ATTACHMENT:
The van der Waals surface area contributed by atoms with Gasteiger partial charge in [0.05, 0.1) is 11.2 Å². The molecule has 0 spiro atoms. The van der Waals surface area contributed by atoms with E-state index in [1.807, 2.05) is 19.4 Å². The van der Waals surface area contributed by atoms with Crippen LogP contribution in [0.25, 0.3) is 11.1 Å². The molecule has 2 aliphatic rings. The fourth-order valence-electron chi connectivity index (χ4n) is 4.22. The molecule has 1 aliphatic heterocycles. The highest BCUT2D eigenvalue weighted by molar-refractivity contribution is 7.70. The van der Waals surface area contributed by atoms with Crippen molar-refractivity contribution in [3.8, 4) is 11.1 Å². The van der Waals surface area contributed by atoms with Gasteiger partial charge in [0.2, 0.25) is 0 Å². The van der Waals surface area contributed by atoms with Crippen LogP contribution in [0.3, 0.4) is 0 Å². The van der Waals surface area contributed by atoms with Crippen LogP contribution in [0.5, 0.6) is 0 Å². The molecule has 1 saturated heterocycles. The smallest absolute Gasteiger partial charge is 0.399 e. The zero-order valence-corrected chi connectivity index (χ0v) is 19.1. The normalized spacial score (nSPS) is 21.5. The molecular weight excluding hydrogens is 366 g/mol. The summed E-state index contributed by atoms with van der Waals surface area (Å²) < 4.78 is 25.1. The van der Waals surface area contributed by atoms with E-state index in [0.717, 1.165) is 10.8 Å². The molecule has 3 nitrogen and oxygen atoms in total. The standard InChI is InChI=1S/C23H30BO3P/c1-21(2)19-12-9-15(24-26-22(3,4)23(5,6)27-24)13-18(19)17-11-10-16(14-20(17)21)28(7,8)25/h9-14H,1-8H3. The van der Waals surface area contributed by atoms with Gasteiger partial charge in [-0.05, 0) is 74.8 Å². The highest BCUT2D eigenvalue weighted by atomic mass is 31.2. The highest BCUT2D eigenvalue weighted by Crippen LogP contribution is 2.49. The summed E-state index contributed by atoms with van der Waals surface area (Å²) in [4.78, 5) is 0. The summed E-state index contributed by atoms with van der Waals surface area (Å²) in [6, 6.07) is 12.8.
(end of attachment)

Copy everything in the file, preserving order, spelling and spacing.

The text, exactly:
The van der Waals surface area contributed by atoms with Gasteiger partial charge in [0.05, 0.1) is 11.2 Å². The molecule has 0 spiro atoms. The van der Waals surface area contributed by atoms with E-state index in [1.807, 2.05) is 19.4 Å². The van der Waals surface area contributed by atoms with Crippen LogP contribution in [0.25, 0.3) is 11.1 Å². The molecule has 2 aliphatic rings. The fourth-order valence-electron chi connectivity index (χ4n) is 4.22. The molecule has 1 aliphatic heterocycles. The highest BCUT2D eigenvalue weighted by molar-refractivity contribution is 7.70. The van der Waals surface area contributed by atoms with Crippen molar-refractivity contribution in [3.8, 4) is 11.1 Å². The van der Waals surface area contributed by atoms with Gasteiger partial charge in [0.2, 0.25) is 0 Å². The van der Waals surface area contributed by atoms with Crippen LogP contribution in [0.3, 0.4) is 0 Å². The van der Waals surface area contributed by atoms with Crippen LogP contribution in [0.5, 0.6) is 0 Å². The molecule has 1 saturated heterocycles. The smallest absolute Gasteiger partial charge is 0.399 e. The zero-order valence-corrected chi connectivity index (χ0v) is 19.1. The normalized spacial score (nSPS) is 21.5. The molecular weight excluding hydrogens is 366 g/mol. The summed E-state index contributed by atoms with van der Waals surface area (Å²) < 4.78 is 25.1. The van der Waals surface area contributed by atoms with E-state index in [0.717, 1.165) is 10.8 Å². The molecule has 3 nitrogen and oxygen atoms in total. The standard InChI is InChI=1S/C23H30BO3P/c1-21(2)19-12-9-15(24-26-22(3,4)23(5,6)27-24)13-18(19)17-11-10-16(14-20(17)21)28(7,8)25/h9-14H,1-8H3. The van der Waals surface area contributed by atoms with Gasteiger partial charge in [-0.05, 0) is 74.8 Å². The highest BCUT2D eigenvalue weighted by atomic mass is 31.2. The highest BCUT2D eigenvalue weighted by Crippen LogP contribution is 2.49. The summed E-state index contributed by atoms with van der Waals surface area (Å²) in [4.78, 5) is 0. The summed E-state index contributed by atoms with van der Waals surface area (Å²) in [6, 6.07) is 12.8.